The interviewers’ team was composed of MA students of the Post-graduation Program in Human Aging, students of the healthcare area, that could be a scientific initiation fellow or not, all connected to and collaborators of the UPF. All team members were introduced to the research project and were previously trained in how to approach to the elderly, also receiving instructions and clarification about the information on the questionnaire. All the steps were supervised and coordinated by professors from the UPF.

The instrument used for data collection was a questionnaire elaborated by the Ph.D. researchers of the UPF, of the University of Campinas, and of the Catholic University of Brasilia. It consists of 23 blocks, but in this study, the variables used were from the blocks A (the type of LTCI), B (age, color, marital status, education), F (sarcopenia) and G (chronic pain).

The information from the A and B blocks were evaluated in an interview with the people responsible for the Administrative Department of LTCI. Block G that addresses the presence or not of chronic pain was analyzed by the self-report of the patients (revised with the responsible health team). Block F was carried out with the SARC-F questionnaire, translated and adapted to the Portuguese language.

The SARC-F questionnaire includes five components: strength (if the individual is able to lift 2.5kg), ambulation (if the individual is able to walk across a room or in his room), rise from a chair (if the individual is able to get up from a chair) climb stairs (if the individual is able to climb a flight of 10 stairs) and falls (how many times the individual has fallen in the last year). The scores range from zero to 2 points, and for the first four the interpretation is zero = no difficulty, 1 = some difficulty and 2 = great difficulty or unable to do, while for the last, the interpretation is zero = no falls in the last year, 1 = 1-3 falls in the last year and 2 = 4 or more falls in the last year. Those individuals with 04 points or more in the total sum of the scores of the five components were indicative of sarcopenia. The SARC-F features an excellent specificity (94.2-99.1%), but low sensitivity (3.8-9.9%) for the classification of sarcopenia13.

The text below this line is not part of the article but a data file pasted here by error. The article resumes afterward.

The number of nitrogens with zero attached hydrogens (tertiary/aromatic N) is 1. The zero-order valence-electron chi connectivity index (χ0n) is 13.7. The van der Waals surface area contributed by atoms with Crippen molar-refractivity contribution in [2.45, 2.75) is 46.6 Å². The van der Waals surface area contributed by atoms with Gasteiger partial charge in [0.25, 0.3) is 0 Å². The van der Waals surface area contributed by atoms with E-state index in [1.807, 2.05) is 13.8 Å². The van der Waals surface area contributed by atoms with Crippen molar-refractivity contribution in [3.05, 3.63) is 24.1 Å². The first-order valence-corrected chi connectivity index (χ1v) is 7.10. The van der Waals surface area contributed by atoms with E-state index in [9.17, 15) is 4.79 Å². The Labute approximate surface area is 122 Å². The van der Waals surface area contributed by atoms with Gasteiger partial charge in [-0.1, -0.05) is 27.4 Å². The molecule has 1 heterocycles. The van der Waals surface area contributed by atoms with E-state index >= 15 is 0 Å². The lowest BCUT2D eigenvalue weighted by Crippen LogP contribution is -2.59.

This study was approved by the Human Research Ethics Committee of the UPF under opinion number 2.097.278. The study is in accordance with the guidelines of the Resolution 466/2012, of the National Council of Health, which addresses the regulatory standards and the ethical aspects of human research, and with the Declaration of Helsinki.

Statistical analysis

Data analysis was performed using statistical software. The descriptive statistics were used for the sample characterization and Pearson’s Chi-square test for the cross-checking of data, considering significant a p≤0.05.

RESULTS

The study population consisted of 161 aged living in an LTCI in the city of Passo Fundo/RS. Based on the inclusion and exclusion criteria, the sample had 79 old women. The average age of the subjects was 81.38±8.79 years (61-100 years). Table 1 shows the data concerning the sample characterization.

Table 1 Sample characterization. Passo Fundo/RS, 2017 

Variables n %
Age group (years)
60-69 08 10.1
70-79 23 29.1
80-89 34 43.0
90 or older 14 17.8
Type of LTCI
Private 42 53.2
Philanthropic 37 46.8
Color
White 70 88.6
Brown 05 6.3
Black 02 2.5
Did not answer 02 2.5
Marital status
Widow 50 63.3
Single 17 21.5
Divorced/separated 09 11.4
Married/with partner 03 3.8
Education
Illiterate 13 16.5
01 to 08 years of education 50 63.3
09 years of education or more 14 17.7
Did not answer 02 2.5
Sarcopenia
Yes 49 62.0
No 30 38.0
Chronic pain
Yes 33 41.8
No 46 58.2

n = absolute value; % = relative value; LTCI = long-term care institution.

It was observed that most of the sample was concentrated in the 80-89 years age group, living in LTCI. They were predominantly white, widows and with 1 to 8 years of education. Still, the majority of individuals had indicative of sarcopenia, and an expressive number of subjects reported suffering from chronic pain. Table 2 shows the relationship between the presence of sarcopenia and chronic pain in the sample.